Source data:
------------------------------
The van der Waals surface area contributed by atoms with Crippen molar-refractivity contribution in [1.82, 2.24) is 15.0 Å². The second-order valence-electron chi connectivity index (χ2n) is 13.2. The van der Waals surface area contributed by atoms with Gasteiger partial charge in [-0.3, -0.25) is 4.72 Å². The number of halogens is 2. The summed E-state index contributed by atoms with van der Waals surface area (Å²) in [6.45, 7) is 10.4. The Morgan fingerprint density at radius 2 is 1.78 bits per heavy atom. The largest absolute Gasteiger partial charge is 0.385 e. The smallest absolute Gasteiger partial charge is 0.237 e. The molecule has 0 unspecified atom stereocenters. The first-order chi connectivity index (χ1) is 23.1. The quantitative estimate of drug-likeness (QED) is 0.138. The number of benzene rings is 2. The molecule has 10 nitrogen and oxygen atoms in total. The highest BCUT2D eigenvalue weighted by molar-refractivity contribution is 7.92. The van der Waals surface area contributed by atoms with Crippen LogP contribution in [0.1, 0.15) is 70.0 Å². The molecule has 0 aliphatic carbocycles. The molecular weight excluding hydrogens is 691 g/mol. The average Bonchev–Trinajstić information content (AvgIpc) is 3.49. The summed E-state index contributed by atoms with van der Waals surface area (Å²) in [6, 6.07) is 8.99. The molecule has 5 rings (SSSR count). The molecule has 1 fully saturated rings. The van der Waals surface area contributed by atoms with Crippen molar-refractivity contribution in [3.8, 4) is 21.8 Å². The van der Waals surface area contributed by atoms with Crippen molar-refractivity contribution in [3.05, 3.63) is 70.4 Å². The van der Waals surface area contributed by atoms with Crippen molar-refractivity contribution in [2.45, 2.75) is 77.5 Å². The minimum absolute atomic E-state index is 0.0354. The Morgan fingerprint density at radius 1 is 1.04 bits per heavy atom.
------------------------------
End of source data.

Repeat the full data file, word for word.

The van der Waals surface area contributed by atoms with Crippen molar-refractivity contribution in [1.82, 2.24) is 15.0 Å². The second-order valence-electron chi connectivity index (χ2n) is 13.2. The van der Waals surface area contributed by atoms with Gasteiger partial charge in [-0.3, -0.25) is 4.72 Å². The number of halogens is 2. The summed E-state index contributed by atoms with van der Waals surface area (Å²) in [6.45, 7) is 10.4. The Morgan fingerprint density at radius 2 is 1.78 bits per heavy atom. The largest absolute Gasteiger partial charge is 0.385 e. The smallest absolute Gasteiger partial charge is 0.237 e. The molecule has 0 unspecified atom stereocenters. The first-order chi connectivity index (χ1) is 23.1. The quantitative estimate of drug-likeness (QED) is 0.138. The number of benzene rings is 2. The molecule has 10 nitrogen and oxygen atoms in total. The highest BCUT2D eigenvalue weighted by molar-refractivity contribution is 7.92. The van der Waals surface area contributed by atoms with Crippen LogP contribution in [0.1, 0.15) is 70.0 Å². The molecule has 0 aliphatic carbocycles. The molecular weight excluding hydrogens is 691 g/mol. The average Bonchev–Trinajstić information content (AvgIpc) is 3.49. The summed E-state index contributed by atoms with van der Waals surface area (Å²) in [6, 6.07) is 8.99. The molecule has 5 rings (SSSR count). The molecule has 1 fully saturated rings. The van der Waals surface area contributed by atoms with Crippen molar-refractivity contribution in [3.8, 4) is 21.8 Å². The van der Waals surface area contributed by atoms with Crippen molar-refractivity contribution in [3.05, 3.63) is 70.4 Å². The van der Waals surface area contributed by atoms with Crippen molar-refractivity contribution in [2.45, 2.75) is 77.5 Å². The minimum absolute atomic E-state index is 0.0354. The Morgan fingerprint density at radius 1 is 1.04 bits per heavy atom.